Mars explorers could harvest oxygen from the atmosphere using plasma

two astronauts and various rovers
An artist's depiction of humans working on Mars. (Image credit: NASA/JPL-Caltech)

An international team of researchers has devised a plasma-based approach to producing oxygen on Mars to support exploration.

Oxygen is vital: it  breathable environments, life support, producing fuels and supporting agriculture. Being able to harvest it locally on Mars will be vital for future crewed missions. However, producing oxygen on the Red Planet is challenging. Although there is plenty of the element oxygen in the Martian atmosphere, it is locked up in carbon dioxide molecules, which are very difficult to break. And what oxygen is produced from this then needs to be separated from a gas mixture that also contains, for example, carbon dioxide and carbon monoxide.

"We're looking at these two steps in a holistic way to solve both challenges at the same time," said author Vasco Guerra, a physicist at the University of Lisbon in Portugal, in a statement. "This is where plasmas can help."

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Plasma contains free charged particles including electrons, which are light and easily accelerated to very high energies with electric fields.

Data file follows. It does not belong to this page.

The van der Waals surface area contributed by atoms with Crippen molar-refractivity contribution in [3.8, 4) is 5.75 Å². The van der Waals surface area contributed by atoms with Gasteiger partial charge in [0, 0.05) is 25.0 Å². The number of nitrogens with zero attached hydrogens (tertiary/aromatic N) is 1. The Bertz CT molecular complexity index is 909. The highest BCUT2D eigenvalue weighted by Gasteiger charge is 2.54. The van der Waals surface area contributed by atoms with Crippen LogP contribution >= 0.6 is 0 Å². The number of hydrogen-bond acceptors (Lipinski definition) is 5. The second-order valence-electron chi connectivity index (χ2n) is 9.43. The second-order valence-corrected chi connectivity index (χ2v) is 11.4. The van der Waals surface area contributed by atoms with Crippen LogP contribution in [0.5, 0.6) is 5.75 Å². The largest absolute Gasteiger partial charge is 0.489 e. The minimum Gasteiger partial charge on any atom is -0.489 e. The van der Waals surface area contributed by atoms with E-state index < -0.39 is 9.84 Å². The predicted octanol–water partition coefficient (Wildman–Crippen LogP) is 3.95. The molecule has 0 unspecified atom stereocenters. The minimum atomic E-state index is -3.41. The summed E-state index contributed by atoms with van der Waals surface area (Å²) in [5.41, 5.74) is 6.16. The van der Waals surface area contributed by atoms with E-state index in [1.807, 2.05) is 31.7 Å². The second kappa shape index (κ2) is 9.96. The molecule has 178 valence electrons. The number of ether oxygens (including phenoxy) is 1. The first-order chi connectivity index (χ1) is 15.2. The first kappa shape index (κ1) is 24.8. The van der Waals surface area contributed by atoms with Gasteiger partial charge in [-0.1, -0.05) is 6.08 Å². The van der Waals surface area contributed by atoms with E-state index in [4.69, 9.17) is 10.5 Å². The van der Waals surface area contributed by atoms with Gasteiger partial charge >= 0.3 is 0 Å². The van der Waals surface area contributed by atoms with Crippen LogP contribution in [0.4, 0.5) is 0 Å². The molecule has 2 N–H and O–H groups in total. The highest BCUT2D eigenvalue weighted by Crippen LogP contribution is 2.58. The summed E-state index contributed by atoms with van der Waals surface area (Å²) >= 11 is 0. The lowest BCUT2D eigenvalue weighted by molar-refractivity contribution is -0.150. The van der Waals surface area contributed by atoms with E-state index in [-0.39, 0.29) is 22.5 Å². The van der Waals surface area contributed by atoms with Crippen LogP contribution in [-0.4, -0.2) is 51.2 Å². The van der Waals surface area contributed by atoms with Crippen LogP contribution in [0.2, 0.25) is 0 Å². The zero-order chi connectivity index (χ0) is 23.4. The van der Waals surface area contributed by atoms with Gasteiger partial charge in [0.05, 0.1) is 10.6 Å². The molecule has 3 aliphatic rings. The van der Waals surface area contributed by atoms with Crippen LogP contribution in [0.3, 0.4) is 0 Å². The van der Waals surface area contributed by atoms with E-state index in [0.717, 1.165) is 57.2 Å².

"When bulletlike electrons collide with a carbon dioxide molecule, they can directly decompose it or transfer energy to make it vibrate," Guerra said. "This energy can be channeled, to a large extent, into carbon dioxide decomposition." 

The researchers hope that the technique could deliver high rates of oxygen production with relatively light-weight instrumentation, always a factor when launching from Earth.

"Together with our colleagues in France and the Netherlands, we experimentally demonstrated the validity of these theories," Guerra said. "Moreover, the heat generated in the plasma is also beneficial for the separation of oxygen."

The approach could complement NASA's Mars Oxygen In-Situ Resource Utilization Experiment (MOXIE), a technology demonstration aboard the Perseverance rover. MOXIE extracts carbon dioxide from the atmosphere and turns it into oxygen and carbon monoxide, but in order to make that happen at a meaningful scale, a similar device would need to consume a huge amount of power.

The article was published in the Journal of Applied Physics.

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Andrew Jones
Contributing Writer

Andrew is a freelance space journalist with a focus on reporting on China's rapidly growing space sector. He began writing for in 2019 and writes for SpaceNews, IEEE Spectrum, National Geographic, Sky & Telescope, New Scientist and others. Andrew first caught the space bug when, as a youngster, he saw Voyager images of other worlds in our solar system for the first time. Away from space, Andrew enjoys trail running in the forests of Finland. You can follow him on Twitter @AJ_FI.